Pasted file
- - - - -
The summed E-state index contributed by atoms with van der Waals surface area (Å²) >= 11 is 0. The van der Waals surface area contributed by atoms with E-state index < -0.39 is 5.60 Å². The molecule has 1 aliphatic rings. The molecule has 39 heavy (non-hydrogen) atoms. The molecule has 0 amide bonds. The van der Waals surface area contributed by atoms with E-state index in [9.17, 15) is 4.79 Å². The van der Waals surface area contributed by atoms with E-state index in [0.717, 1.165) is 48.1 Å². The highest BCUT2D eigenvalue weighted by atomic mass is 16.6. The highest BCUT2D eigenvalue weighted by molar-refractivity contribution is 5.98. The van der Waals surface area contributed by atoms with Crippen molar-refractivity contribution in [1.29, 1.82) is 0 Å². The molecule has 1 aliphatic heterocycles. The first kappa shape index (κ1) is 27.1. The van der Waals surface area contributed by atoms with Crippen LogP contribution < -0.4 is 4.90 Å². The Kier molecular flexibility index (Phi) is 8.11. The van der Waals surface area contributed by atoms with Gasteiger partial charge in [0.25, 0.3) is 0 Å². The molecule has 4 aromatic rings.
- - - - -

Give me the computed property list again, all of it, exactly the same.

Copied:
The summed E-state index contributed by atoms with van der Waals surface area (Å²) >= 11 is 0. The van der Waals surface area contributed by atoms with E-state index < -0.39 is 5.60 Å². The molecule has 1 aliphatic rings. The molecule has 39 heavy (non-hydrogen) atoms. The molecule has 0 amide bonds. The van der Waals surface area contributed by atoms with E-state index in [9.17, 15) is 4.79 Å². The van der Waals surface area contributed by atoms with E-state index in [0.717, 1.165) is 48.1 Å². The highest BCUT2D eigenvalue weighted by atomic mass is 16.6. The highest BCUT2D eigenvalue weighted by molar-refractivity contribution is 5.98. The van der Waals surface area contributed by atoms with Crippen molar-refractivity contribution in [1.29, 1.82) is 0 Å². The molecule has 1 aliphatic heterocycles. The first kappa shape index (κ1) is 27.1. The van der Waals surface area contributed by atoms with Crippen LogP contribution < -0.4 is 4.90 Å². The Kier molecular flexibility index (Phi) is 8.11. The van der Waals surface area contributed by atoms with Gasteiger partial charge in [0.25, 0.3) is 0 Å². The molecule has 4 aromatic rings.